Awareness and fundraising campaign focuses on key issues of men’s mental and physical health
“You look disgusting.” I’ve adapted to hearing this phrase on a daily basis during the month of November. I am fully aware that I look ridiculous with a moustache, and that – like 90 per cent of men on campus – it doesn’t suit me whatsoever. However, this campaign has always been important to me and it’s something that I’ve fully supported since I could grow my first bit of peach fuzz at the age of 16.
Although the Movember campaign looks like a bunch of guys trying to play off their new look in a joking fashion, the campaign is about promoting the message that reaching out for help is crucial. The stigma behind men being “embarrassed” or “afraid” to ask a friend, family member or professional for help is what Movember is trying to change and replace with the message that “it’s okay to not be okay.”
Movember is a fundraiser and awareness campaign focused on men’s health that continues to increase in popularity worldwide year after year. The reality is, men are dying younger than they have to because of cancer, suicide and other largely preventable causes.
An unfortunate statistic is that 70 per cent of men say their friends can rely on them for support, but only 48 per cent say that they rely on their friends. We’re here for our friends, but we’re hesitant to ask for help ourselves. This stigma associated with seeking help for mental and physical wellness is important to address. Three out of four successful suicides are committed by men, a sad statistic that many people are unaware of.
The Movember campaign has grown significantly in its message, participation and outreach since 2003, when it originated in Australia. It now has official campaigns in 21 countries and has raised over $730 million to help fund over 1,000 men’s health programs. Health issues such as prostate cancer, testicular cancer, poor mental health and physical inactivity have all been focused on. Not only has Movember encouraged the growth of millions of moustaches, the campaign has also led to significant breakthroughs in scientific research and an overall positive shift in conversation regarding men’s health.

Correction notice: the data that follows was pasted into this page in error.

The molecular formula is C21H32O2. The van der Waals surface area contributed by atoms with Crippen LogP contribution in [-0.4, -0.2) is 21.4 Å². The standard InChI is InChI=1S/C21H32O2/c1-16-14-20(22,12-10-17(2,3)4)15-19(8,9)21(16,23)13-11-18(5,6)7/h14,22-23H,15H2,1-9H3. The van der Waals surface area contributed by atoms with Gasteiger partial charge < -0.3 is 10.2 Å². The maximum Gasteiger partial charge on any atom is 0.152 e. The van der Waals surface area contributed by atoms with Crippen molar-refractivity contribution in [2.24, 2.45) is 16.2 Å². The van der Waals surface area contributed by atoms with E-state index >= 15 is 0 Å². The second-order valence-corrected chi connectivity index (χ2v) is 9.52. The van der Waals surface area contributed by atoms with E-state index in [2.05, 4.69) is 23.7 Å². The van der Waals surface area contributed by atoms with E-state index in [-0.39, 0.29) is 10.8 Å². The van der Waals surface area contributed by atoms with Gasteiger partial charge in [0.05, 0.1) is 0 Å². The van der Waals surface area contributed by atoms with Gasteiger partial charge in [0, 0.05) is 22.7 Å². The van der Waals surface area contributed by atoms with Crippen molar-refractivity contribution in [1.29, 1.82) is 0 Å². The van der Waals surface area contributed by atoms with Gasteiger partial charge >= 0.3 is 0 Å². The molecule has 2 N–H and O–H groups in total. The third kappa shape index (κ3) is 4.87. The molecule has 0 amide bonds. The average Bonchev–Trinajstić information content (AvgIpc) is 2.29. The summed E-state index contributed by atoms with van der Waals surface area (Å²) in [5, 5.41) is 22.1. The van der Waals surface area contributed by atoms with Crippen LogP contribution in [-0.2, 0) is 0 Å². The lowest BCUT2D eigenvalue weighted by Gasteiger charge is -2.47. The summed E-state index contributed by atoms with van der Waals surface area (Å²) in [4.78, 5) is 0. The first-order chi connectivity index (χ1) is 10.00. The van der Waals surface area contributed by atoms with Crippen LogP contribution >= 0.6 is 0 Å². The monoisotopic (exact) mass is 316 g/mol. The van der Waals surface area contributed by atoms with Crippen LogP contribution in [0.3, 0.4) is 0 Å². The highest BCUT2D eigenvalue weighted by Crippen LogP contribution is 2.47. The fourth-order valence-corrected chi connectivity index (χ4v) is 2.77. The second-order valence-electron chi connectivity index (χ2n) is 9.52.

As you walk around campus for the rest of November, disregard your thoughts about how “gross” some people look with a moustache and remember that the awareness and fundraising backed by the Movember campaign impacts the lives of thousands of men annually, along with their families and loved ones. In no way is the Movember moustache an attempt to change men’s fashion – it’s an attempt to change men’s health. Support your friends and their moustaches, because, like the common saying goes, you never know what somebody else is going through.
In recent years, the Movember Foundation started the Move for Movember campaign. Anyone can work together in this campaign by setting a distance goal for the month of November to walk, run, cycle, etc., and raise as many funds for Movember as they want while doing so.
If you’re willing and able to donate to the Movember campaign you can do so online at ca.movember.com. The New Brunswick Crisis Centre (Chimo Helpline) can be contacted 24/7 at their provincial toll-free crisis line: 1-800-667-5005. Contact firstname.lastname@example.org to book an appointment with a Mt. A health professional.